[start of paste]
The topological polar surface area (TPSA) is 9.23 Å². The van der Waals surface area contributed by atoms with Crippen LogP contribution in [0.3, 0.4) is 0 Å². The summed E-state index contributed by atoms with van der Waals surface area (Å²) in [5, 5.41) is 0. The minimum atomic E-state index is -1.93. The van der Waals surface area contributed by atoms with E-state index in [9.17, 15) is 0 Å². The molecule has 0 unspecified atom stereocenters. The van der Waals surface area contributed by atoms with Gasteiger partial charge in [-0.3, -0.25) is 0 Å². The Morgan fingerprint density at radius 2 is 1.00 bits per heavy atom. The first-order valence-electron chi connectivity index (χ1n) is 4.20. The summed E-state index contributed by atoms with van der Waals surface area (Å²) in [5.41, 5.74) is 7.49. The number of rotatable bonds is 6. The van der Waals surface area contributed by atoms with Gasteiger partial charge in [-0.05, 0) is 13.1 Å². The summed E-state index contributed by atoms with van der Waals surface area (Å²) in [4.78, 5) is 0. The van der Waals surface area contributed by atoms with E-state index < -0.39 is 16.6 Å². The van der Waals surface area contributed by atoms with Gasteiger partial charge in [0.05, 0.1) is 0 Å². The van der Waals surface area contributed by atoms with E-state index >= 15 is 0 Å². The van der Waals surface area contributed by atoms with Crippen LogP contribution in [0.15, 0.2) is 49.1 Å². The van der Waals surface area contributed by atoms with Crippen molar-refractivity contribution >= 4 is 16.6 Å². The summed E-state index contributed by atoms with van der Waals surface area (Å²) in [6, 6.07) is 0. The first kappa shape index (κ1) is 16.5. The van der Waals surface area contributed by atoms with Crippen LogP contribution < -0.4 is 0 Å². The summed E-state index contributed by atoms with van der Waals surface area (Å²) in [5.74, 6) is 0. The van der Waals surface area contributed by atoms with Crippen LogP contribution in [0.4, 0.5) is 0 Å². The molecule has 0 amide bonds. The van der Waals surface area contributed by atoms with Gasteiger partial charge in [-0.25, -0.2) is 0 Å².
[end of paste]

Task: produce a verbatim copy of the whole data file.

The topological polar surface area (TPSA) is 9.23 Å². The van der Waals surface area contributed by atoms with Crippen LogP contribution in [0.3, 0.4) is 0 Å². The summed E-state index contributed by atoms with van der Waals surface area (Å²) in [5, 5.41) is 0. The minimum atomic E-state index is -1.93. The van der Waals surface area contributed by atoms with E-state index in [9.17, 15) is 0 Å². The molecule has 0 unspecified atom stereocenters. The van der Waals surface area contributed by atoms with Gasteiger partial charge in [-0.3, -0.25) is 0 Å². The Morgan fingerprint density at radius 2 is 1.00 bits per heavy atom. The first-order valence-electron chi connectivity index (χ1n) is 4.20. The summed E-state index contributed by atoms with van der Waals surface area (Å²) in [5.41, 5.74) is 7.49. The number of rotatable bonds is 6. The van der Waals surface area contributed by atoms with Gasteiger partial charge in [-0.05, 0) is 13.1 Å². The summed E-state index contributed by atoms with van der Waals surface area (Å²) in [4.78, 5) is 0. The van der Waals surface area contributed by atoms with E-state index < -0.39 is 16.6 Å². The van der Waals surface area contributed by atoms with Gasteiger partial charge in [0.05, 0.1) is 0 Å². The van der Waals surface area contributed by atoms with E-state index >= 15 is 0 Å². The van der Waals surface area contributed by atoms with Crippen LogP contribution in [0.15, 0.2) is 49.1 Å². The van der Waals surface area contributed by atoms with Crippen molar-refractivity contribution >= 4 is 16.6 Å². The summed E-state index contributed by atoms with van der Waals surface area (Å²) in [6, 6.07) is 0. The first kappa shape index (κ1) is 16.5. The van der Waals surface area contributed by atoms with Crippen LogP contribution < -0.4 is 0 Å². The summed E-state index contributed by atoms with van der Waals surface area (Å²) in [5.74, 6) is 0. The van der Waals surface area contributed by atoms with Crippen LogP contribution in [0.4, 0.5) is 0 Å². The molecule has 0 amide bonds. The van der Waals surface area contributed by atoms with Gasteiger partial charge in [-0.25, -0.2) is 0 Å².